I wonder, then, if a lp's profile ('60s or '50s) is a bigger tonal issue than baked maple v. rosewood, and not simply a matter of comfort.

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    Something Cool uOpt's Avatar
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    Default Re: Fretboards and tone

    Quote Originally Posted by voggin View Post
    That's very interesting. I never considered the different profiles of maple/maple and rosewood strat necks before.

    I wonder, then, if a lp's profile ('60s or '50s) is a bigger tonal issue than baked maple v. rosewood, and not simply a matter of comfort.
    Neck thickness makes a difference. I don't think it overrules the particular pieces of wood used but it probably overrules a detail like whether you have a solid rosewood board or have a 2-layer board. Theoretically this could be tested by sanding down a thick neck, but...

    Personally my theory of the day is that thick necks have a higher chance of sounding good whereas thin necks are more sensitive against getting hit with a bad piece of wood.

  15. #15
    tonello
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    Default Re: Fretboards and tone

    I'm not sure about tone woods and such. I think neck wood has more to do with it than fretboards.

  16. #16
    iismet
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    Default Re: Fretboards and tone

    Quote Originally Posted by sosomething View Post
    ...your strings never contact the fretboard.

    Your finger might, but the string doesn't.
    nonsense - or - what am i missing?

    Quote Originally Posted by sosomething View Post
    If it did, you'd be bending the note so sharp that you'd have to be tone-deaf not to hear it,
    The string pinches at the fret - unless you push or pull it from its natural center you should get great coupling and monster, in tune tone - or - what am i missing?

    Quote Originally Posted by sosomething View Post
    and bending and vibrato would feel like sanding wood.
    why are there deep grooves in the fret board of my 64 330

    on a separate note - why are there very noticeable grooves on the fret board of my 2003 Guild. the grooves run longitudinal, curiously in the same direction and right underneath the strings.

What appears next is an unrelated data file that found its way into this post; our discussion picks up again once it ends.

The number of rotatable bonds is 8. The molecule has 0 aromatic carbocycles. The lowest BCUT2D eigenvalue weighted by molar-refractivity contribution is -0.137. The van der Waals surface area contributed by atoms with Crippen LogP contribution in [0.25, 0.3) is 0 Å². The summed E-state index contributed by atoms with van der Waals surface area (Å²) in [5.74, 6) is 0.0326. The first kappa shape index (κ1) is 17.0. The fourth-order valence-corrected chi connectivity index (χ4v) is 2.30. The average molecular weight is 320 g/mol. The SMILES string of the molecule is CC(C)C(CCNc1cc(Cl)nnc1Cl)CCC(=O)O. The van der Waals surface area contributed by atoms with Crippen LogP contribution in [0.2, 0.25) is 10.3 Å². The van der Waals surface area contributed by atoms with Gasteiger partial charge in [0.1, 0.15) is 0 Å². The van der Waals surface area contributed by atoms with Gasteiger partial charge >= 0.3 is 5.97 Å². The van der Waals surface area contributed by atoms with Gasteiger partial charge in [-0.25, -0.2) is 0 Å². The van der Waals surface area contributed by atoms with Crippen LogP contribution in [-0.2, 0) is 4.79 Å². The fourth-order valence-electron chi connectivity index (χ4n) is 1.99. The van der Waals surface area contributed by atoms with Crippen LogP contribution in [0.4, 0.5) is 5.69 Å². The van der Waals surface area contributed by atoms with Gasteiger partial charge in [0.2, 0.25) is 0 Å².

I agree as you bend away from the natural center line, the string may lift from the board.


    Quote Originally Posted by sosomething View Post
    This is a common misconception a lot of people have because they feel the string under their fingers and the fretboard under their fingers, they think the string is against the board, but it never is. It's pushed into the meat of your fingertip and not as far down as you think.
    grooves

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    Default Re: Fretboards and tone

    My experience after owning a couple hundred guitars and working on many, many more, is that fretboard material absolutely makes a big difference, not only in tone, but in feel, both real and in a psycho-acoustic sense.

    Personally I much prefer rosewood, which is warm and smooth. I find maple has something in the tone that bothers me, and ebony is very spikey and thwacky, my least favorite of all. Those characteristics show up no matter what body and neck wood is used, though those things make a difference.

    Next thing would be neck wood. Mahogany necks sound like mahogany necks. Maple sounds like maple. Doesn't matter what body wood you stick on them. Put a maple neck on a mahogany body and you lose that 'mahogany' guitar tone instantly. Sounds somewhat generic.

    Also, the overall mass of the instrument matters. Bigger, thicker body/more mass = bigger tone. You can make an all mahogany Carvin with rosewood board and they are STILL bright guitars because the bodies are so tiny. Conversely, an all maple guitar made the same way but with a larger body size sounds warmer, which seems counter intuitive at first.

    Body wood does make a difference, all other things equal. The "big 3" alder, ash, mahogany (real mahogany, not the fauxhogany sh*t most companies try to pass off as mahogany) all sound good and have their charms. Basswood has a certain mushyness to the tone I have never cared for at all in any format, and I've owned a few, though some seem to like that mush. Even fauxhogany (Nato, agathis (Asian fauxhogany), sapele, Khaya (african fauxhogany)) sounds much better than basswood to my ear.

    Personally my theory of the day is that thick necks have a higher chance of sounding good whereas thin necks are more sensitive against getting hit with a bad piece of wood.